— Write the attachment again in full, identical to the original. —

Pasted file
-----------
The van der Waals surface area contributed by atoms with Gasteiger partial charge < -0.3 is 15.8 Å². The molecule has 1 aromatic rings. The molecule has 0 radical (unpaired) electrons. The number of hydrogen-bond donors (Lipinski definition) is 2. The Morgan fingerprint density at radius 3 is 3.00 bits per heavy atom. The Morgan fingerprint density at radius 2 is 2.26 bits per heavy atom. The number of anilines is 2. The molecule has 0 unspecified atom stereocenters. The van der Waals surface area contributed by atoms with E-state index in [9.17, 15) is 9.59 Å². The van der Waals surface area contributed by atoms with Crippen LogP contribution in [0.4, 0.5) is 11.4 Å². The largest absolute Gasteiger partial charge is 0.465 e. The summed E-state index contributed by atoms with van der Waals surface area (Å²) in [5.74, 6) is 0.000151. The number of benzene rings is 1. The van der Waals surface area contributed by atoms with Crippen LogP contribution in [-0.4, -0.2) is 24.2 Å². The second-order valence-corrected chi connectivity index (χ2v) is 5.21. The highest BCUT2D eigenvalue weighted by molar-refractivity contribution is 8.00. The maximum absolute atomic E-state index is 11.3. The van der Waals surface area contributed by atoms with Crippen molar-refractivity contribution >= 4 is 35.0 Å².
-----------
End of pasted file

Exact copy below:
The van der Waals surface area contributed by atoms with Gasteiger partial charge < -0.3 is 15.8 Å². The molecule has 1 aromatic rings. The molecule has 0 radical (unpaired) electrons. The number of hydrogen-bond donors (Lipinski definition) is 2. The Morgan fingerprint density at radius 3 is 3.00 bits per heavy atom. The Morgan fingerprint density at radius 2 is 2.26 bits per heavy atom. The number of anilines is 2. The molecule has 0 unspecified atom stereocenters. The van der Waals surface area contributed by atoms with E-state index in [9.17, 15) is 9.59 Å². The van der Waals surface area contributed by atoms with Crippen LogP contribution in [0.4, 0.5) is 11.4 Å². The largest absolute Gasteiger partial charge is 0.465 e. The summed E-state index contributed by atoms with van der Waals surface area (Å²) in [5.74, 6) is 0.000151. The number of benzene rings is 1. The van der Waals surface area contributed by atoms with Crippen LogP contribution in [-0.4, -0.2) is 24.2 Å². The second-order valence-corrected chi connectivity index (χ2v) is 5.21. The highest BCUT2D eigenvalue weighted by molar-refractivity contribution is 8.00. The maximum absolute atomic E-state index is 11.3. The van der Waals surface area contributed by atoms with Crippen molar-refractivity contribution >= 4 is 35.0 Å².